International touristing during a pandemic: Getting There.
Peter and I went to London for 6 weeks a couple months ago. I wrote short weekly notes home to friends and family. Now we’re home, but the trip remains a happy memory. Here are some of the highlights.
The trip itself was full of surprises. Doing the online forms for the Passenger Locater Form (required by the UK) and for Verifly (strongly recommended by British Air) was a real pain. That comes after making appointments for three tests in the UK on days 2, 5 and 8 (expensive!), and another couple in Seattle (free) before we left. Then when I tried to check-in, British Air said I didn’t have a ticket. Much angst and many phone calls before they finally they admitted that indeed yes, I did have a ticket.
We loaded our phones with all the requisite forms and also had printed backups. The BA people at Sea-Tac were the one and only people who asked to look at them. Happily on the plane, we sat on the tarmac for about 90 minutes getting something fixed before take-off. Flight was empty—20 people on the whole 787.
Getting into the British spirit, I watched a David Attenborough special on species extinction, and a Prince William documentary with the same general messages. They both toed a tricky line between “it’s all over” and “there’s still a chance.” Prince William was far more articulate and intelligent than I’d expected, and I learned that his youngest kid’s name is really pronounced “Louieee” not Louis.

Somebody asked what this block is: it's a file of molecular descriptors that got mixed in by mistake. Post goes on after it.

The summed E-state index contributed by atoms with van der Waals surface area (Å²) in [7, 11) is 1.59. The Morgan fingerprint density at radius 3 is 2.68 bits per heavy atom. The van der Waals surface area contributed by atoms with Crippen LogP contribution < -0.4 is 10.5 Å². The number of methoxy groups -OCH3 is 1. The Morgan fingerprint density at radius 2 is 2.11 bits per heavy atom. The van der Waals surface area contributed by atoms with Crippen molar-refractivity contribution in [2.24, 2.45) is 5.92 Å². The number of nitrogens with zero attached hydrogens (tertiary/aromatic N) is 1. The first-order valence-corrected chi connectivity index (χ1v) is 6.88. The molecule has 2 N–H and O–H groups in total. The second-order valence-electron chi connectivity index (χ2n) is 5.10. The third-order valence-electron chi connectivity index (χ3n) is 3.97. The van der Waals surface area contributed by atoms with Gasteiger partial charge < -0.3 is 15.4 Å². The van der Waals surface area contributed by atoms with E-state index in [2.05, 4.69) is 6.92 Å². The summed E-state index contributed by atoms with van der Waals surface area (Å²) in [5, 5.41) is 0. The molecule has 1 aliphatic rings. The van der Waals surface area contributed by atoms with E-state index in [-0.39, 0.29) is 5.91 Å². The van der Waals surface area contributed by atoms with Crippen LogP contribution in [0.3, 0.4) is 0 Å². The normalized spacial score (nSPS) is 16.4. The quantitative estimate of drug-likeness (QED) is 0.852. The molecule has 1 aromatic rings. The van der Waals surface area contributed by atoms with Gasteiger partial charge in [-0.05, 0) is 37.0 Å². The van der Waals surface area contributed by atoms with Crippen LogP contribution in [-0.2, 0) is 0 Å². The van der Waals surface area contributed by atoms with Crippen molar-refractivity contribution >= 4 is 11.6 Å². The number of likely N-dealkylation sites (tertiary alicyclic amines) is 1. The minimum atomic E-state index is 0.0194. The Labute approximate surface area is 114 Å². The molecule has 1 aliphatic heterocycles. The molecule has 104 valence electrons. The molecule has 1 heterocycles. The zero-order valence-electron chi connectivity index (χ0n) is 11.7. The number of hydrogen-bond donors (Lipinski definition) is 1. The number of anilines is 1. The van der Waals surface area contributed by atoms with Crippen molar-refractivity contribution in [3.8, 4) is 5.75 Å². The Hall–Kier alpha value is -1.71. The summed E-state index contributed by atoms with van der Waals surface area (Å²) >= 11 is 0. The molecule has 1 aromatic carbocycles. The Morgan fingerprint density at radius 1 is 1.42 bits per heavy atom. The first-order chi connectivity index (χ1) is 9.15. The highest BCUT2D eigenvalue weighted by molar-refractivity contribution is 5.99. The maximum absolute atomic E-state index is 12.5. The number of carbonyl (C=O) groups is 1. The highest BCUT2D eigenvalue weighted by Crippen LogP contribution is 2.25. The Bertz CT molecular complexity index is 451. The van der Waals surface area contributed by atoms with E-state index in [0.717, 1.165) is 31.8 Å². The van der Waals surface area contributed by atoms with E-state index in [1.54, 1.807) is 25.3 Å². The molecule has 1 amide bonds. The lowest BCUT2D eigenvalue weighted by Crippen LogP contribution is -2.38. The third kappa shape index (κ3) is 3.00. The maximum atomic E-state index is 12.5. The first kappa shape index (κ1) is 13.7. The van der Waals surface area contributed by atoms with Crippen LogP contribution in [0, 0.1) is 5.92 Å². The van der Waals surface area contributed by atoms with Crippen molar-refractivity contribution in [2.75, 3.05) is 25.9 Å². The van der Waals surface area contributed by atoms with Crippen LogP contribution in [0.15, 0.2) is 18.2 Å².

Arriving at Heathrow, there was no gate for us, so a bit of aimless taxiing ensued. Finally sprinting off the plane, the airport was empty. People coming from the US with US passports were allowed to zip through the automatic passport-reader gates, no line at all. We were told that they aren’t using Verifly at all, and no one mentioned the word quarantine or looked at our COVID-19 test documentation.
The whole thing took about 2 minutes. It took longer to get our bags.
Wednesday, we walked over to our first of our three COVID-19 tests—a nice 30 minute walk (no rain, despite the forecast) from our rented flat in Belgravia (right behind Harrods and the Ecuadorian embassy where Assange resided for seven years) over to the testing site near Victoria station. We’re allowed to un-quarantine to get tested, go to doctor or buy groceries if no delivery is possible. Test was efficient—a mouth and nose swab. Negative results emailed to us the next day. We’ve now been called by the test-and-trace people every day to remind us to stay in quarantine. Which we are.
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